• In Winter War the Hollowfied shinigami show signs of this. Despite most of them being broken into Tortured Abominations, their instincts are still there. Examples include Kira refusing to hurt Hinamori, Hitsugaya turning against Ichimaru's control when he sees Hinamori's bleeding hand, and Renji calling off his attack when his Captain Byakuya orders him to stop.


  • In Tron: Legacy, Tron stops attacking Sam as soon as he draws blood, because only users have blood, and he was originally programmed to defend them.
  • In Aeon Flux, random passersby sometimes completely lose their composure and break down in tears. It's the Power of Love overriding several hundred years of cloning.
    • I thought that was just that they saw someone who looked just like a loved one did when they were that age.
      • Yes, but because the romance happened in a previous life, they're unable to remember why that supposedly random person in the crowd triggers such a strong emotional response.
  • In Terminator 3: Rise of the Machines, this exchange takes place when, under the influence of the T-X's reprogramming, the T-800 is holding John Connor down, ready to kill him.

 John: What is your mission?

T-800: To ensure the survival of John Connor and Katherine Brewster.

John: You...are about to fail that mission.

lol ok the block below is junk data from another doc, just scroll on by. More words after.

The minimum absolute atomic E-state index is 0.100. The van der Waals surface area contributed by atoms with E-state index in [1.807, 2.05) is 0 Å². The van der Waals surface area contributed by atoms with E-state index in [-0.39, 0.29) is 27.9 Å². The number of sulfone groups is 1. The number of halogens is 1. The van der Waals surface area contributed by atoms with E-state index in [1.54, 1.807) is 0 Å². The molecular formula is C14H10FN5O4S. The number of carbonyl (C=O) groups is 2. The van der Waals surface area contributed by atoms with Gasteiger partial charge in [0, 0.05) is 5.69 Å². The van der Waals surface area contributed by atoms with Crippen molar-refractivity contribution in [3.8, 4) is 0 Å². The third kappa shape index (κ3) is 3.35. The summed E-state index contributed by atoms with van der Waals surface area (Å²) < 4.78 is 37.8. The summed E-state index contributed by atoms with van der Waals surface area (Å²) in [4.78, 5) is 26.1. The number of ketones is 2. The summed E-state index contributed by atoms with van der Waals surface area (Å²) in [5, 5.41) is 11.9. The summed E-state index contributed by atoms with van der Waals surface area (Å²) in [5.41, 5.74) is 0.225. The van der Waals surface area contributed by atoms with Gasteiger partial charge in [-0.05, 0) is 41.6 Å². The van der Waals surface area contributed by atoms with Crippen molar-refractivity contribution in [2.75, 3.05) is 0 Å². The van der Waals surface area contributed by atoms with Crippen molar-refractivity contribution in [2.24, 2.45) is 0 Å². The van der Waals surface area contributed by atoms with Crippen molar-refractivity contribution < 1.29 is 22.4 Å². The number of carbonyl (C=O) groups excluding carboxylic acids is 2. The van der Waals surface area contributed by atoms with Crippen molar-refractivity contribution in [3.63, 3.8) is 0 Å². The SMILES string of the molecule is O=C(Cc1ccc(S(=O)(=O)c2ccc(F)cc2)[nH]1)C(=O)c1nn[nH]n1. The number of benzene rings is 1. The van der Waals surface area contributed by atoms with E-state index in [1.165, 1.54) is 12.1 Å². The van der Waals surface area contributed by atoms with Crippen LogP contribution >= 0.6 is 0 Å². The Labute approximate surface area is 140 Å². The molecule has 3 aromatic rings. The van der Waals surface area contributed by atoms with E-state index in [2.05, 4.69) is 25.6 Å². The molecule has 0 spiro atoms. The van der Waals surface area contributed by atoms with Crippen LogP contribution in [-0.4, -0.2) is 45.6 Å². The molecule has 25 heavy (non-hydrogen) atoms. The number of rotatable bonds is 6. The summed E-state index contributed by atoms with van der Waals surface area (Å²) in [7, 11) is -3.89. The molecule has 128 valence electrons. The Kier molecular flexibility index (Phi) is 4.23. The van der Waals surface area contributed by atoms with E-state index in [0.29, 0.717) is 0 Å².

• In one of the later Artemis Fowl books, Butler is put under the Mesmer by an enemy. When she orders him to kill his friend/comrade-in-arms Holly Short, he resists enormously, and she eventually settles for having him render her helpless, rather than risk this. Later, she orders him to kill Artemis, whom he has protected with his life literally since birth. Butler promptly goes into cardiac arrest rather than obey. (Fortunately, Artemis is, like, RIGHT THERE, and of course he's got a plan.)
  • In the later Dune books, it's revealed that Gholas - who are basically resurrected corpses who possess the skills, but not memories, of their original life - can regain their memories if put in a situation like this. The original case involved Duncan Idaho, an extremely loyal follower of the Atreides, being ordered to assassinate Paul, the then-head of the House Atraides.
    • Later, with more advanced technology, it becomes possible to clone Gholas from tissue-samples. Same rules apply, and it eventually becomes standard procedure to put the Gholas through simulated 'no-way' scenarios in order to force their latent memories to the surface.
  • The Dark Elf Trilogy reveals that Drizzt Do'Urden's father was, like himself, a rare 'Good' Drow Elf. After Drizzt turns his back on his people and escapes from Menzoberranzon, vengeful High Priestesses of Lolth brings his father back from the dead as a sort of semi-zombie - undead, but still possessing the skills of his former life. The reason being, of course, that Drizzt has proven too fearsome a fighter for all their assassins so far, so they figure that bringing back the man who taught him to fight might be their only shot. During the final confrontation between Drizzt and his zombified dad, pops managed to break free of the priestesses' control for just long enough to give a final farewell to his son, and then jump into a pool of acid so he wouldn't be able to hurt him.